A ruffed grouse crop full of fern like plants, birch buds, and wild strawberry leaves. Photo by Alyssa Lloyd 

When you clean a grouse (see below), you can extract the crop from the rest of the parts, break it open, and take a look. It sounds much messier than it is, and it always helps knowing what they are feeding on if you plan to find more that season. 

Grouse will eat everything from fruit to small insects. In the winter they will feed off of buds and catkins of deciduous trees—this is why late season grouse, when the snow falls, can be a bit trickier. In the fall, they can be found near clover, a favourite amongst many critters here in Sunset Country


Hunter Orange

Here is a good example of what is considered legal hunter orange: 

The author holds up her grouse with unique grey colourations. Photo by Jeff Gustafson.

Your head must be covered, as well as a full vest in hunter orange. A strap-on vest that is open on both sides is not legal. Neither is construction yellow, yellow with reflective strips, or orange mesh. No broken patterning, don't wear a back pack over it, and don't waste your time on faded orange. This is for your safety and your safety alone. 

It must be solid, fully daylight reflective orange. Read more on Hunter Orange here.

Certain seasons, for instance during bow only, hunter orange is not required, but it is always recommended. 

Hunting Regulations 

You must be dilligent when checking Ontario's Hunting Regulations for certain exceptions to firearms permitted, typically this changes by location, as well as daily bag limits and full possession limits for ruffed and spruce grouse. 

Remember to only hunt public land unless you have written agreement and permission from a land owner; this will cover you should there be any dispute in the future.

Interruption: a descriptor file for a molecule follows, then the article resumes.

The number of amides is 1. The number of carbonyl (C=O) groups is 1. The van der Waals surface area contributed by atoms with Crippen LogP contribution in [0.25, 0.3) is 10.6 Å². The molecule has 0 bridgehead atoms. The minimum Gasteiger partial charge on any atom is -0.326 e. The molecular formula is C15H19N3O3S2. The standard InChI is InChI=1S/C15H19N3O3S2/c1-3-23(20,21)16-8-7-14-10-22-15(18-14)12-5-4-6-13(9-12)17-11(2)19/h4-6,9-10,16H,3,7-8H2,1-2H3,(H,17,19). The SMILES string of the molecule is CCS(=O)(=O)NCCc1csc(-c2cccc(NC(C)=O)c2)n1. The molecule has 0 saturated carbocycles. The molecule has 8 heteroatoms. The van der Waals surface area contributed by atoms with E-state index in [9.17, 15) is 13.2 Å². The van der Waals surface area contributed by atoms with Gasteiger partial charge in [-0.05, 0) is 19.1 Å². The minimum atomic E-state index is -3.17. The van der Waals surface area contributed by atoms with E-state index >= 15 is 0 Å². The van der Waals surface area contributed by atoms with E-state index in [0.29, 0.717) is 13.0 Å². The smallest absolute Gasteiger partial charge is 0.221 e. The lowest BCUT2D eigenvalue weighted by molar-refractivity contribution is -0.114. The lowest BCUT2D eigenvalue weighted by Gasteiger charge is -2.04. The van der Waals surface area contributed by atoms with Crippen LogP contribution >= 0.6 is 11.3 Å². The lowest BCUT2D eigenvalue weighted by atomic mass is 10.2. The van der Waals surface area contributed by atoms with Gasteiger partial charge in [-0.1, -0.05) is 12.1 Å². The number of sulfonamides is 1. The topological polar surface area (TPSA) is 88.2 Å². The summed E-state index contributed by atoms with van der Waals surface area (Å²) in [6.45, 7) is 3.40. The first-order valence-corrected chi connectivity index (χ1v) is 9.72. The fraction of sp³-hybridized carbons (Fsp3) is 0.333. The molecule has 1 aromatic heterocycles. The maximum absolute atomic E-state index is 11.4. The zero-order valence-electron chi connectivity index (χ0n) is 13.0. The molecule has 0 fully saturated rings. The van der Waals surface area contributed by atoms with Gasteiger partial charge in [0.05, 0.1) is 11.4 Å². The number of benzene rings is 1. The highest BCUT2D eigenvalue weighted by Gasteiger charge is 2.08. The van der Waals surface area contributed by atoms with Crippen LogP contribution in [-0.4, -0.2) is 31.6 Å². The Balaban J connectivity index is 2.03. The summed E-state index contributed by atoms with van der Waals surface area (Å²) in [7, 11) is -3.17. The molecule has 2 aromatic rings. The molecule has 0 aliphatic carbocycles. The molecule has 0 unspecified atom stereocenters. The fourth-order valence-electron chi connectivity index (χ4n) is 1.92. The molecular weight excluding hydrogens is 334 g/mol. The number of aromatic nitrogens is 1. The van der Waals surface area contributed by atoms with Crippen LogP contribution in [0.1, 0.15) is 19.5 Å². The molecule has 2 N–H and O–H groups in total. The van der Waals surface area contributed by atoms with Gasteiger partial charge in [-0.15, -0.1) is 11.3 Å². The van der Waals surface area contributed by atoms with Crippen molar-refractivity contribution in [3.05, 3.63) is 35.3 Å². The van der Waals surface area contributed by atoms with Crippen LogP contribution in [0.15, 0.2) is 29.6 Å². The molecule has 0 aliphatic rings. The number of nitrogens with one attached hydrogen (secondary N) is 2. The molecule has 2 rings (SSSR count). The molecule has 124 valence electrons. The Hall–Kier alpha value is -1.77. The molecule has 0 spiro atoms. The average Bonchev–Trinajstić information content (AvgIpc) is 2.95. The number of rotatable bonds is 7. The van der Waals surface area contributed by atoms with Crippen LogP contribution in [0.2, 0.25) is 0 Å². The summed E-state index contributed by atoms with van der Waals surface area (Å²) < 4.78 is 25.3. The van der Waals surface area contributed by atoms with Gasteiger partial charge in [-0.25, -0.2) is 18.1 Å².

Wear your hunter orange, respect other hunters, and have fun!

 *If you're using any style of ATV for transportation, you must be wearing a helmet

Handy but not necessary vehicles for grouse hunting here in Sunset Country. Photo: Alyssa Lloyd 

How To Breast a Grouse

All usable meat must be salvaged from the birds, never fear, the legs are superb on the 

Learn More

If you're visiting Ontario and you'd like a guide or outfitter to point you in the right direction, you can visit a list of lodges that offer grouse hunting here or hire an independent guide, such as Jeff Gustafson, to show you where to go and best practices while hunting. 

While grouse hunting isn't always the main event, it's a wonderful side activity to your big game hunt, trophy fishing trip, or paddling adventure here in Sunset Country

About Alyssa Lloyd

Alyssa Lloyd is a photojournalist based out of Kenora working with Ontario's Sunset Country. The outdoors has been the center of her work and personal life for as long as she can remember. As an angler, Alyssa spends most of her time time chasing multiple species on both conventional and fly gear.